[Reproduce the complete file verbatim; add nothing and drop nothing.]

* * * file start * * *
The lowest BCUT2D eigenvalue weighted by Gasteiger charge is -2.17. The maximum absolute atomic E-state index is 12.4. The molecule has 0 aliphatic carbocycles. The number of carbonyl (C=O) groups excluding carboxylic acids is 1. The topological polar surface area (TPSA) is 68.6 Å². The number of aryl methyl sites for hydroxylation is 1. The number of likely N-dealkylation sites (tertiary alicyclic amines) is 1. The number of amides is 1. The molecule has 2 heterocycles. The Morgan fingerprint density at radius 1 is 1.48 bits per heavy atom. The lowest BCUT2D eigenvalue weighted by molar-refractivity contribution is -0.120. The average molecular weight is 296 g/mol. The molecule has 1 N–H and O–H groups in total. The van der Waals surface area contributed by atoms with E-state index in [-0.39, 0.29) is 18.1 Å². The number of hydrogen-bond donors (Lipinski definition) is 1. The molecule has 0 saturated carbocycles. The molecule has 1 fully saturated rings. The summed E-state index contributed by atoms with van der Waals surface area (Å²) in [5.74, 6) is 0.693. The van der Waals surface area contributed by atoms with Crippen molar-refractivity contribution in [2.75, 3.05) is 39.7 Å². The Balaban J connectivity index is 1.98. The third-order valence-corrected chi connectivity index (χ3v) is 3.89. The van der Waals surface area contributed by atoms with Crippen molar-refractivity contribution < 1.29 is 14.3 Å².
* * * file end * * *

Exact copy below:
The lowest BCUT2D eigenvalue weighted by Gasteiger charge is -2.17. The maximum absolute atomic E-state index is 12.4. The molecule has 0 aliphatic carbocycles. The number of carbonyl (C=O) groups excluding carboxylic acids is 1. The topological polar surface area (TPSA) is 68.6 Å². The number of aryl methyl sites for hydroxylation is 1. The number of likely N-dealkylation sites (tertiary alicyclic amines) is 1. The number of amides is 1. The molecule has 2 heterocycles. The Morgan fingerprint density at radius 1 is 1.48 bits per heavy atom. The lowest BCUT2D eigenvalue weighted by molar-refractivity contribution is -0.120. The average molecular weight is 296 g/mol. The molecule has 1 N–H and O–H groups in total. The van der Waals surface area contributed by atoms with E-state index in [-0.39, 0.29) is 18.1 Å². The number of hydrogen-bond donors (Lipinski definition) is 1. The molecule has 0 saturated carbocycles. The molecule has 1 fully saturated rings. The summed E-state index contributed by atoms with van der Waals surface area (Å²) in [5.74, 6) is 0.693. The van der Waals surface area contributed by atoms with Crippen molar-refractivity contribution in [2.75, 3.05) is 39.7 Å². The Balaban J connectivity index is 1.98. The third-order valence-corrected chi connectivity index (χ3v) is 3.89. The van der Waals surface area contributed by atoms with Crippen molar-refractivity contribution < 1.29 is 14.3 Å².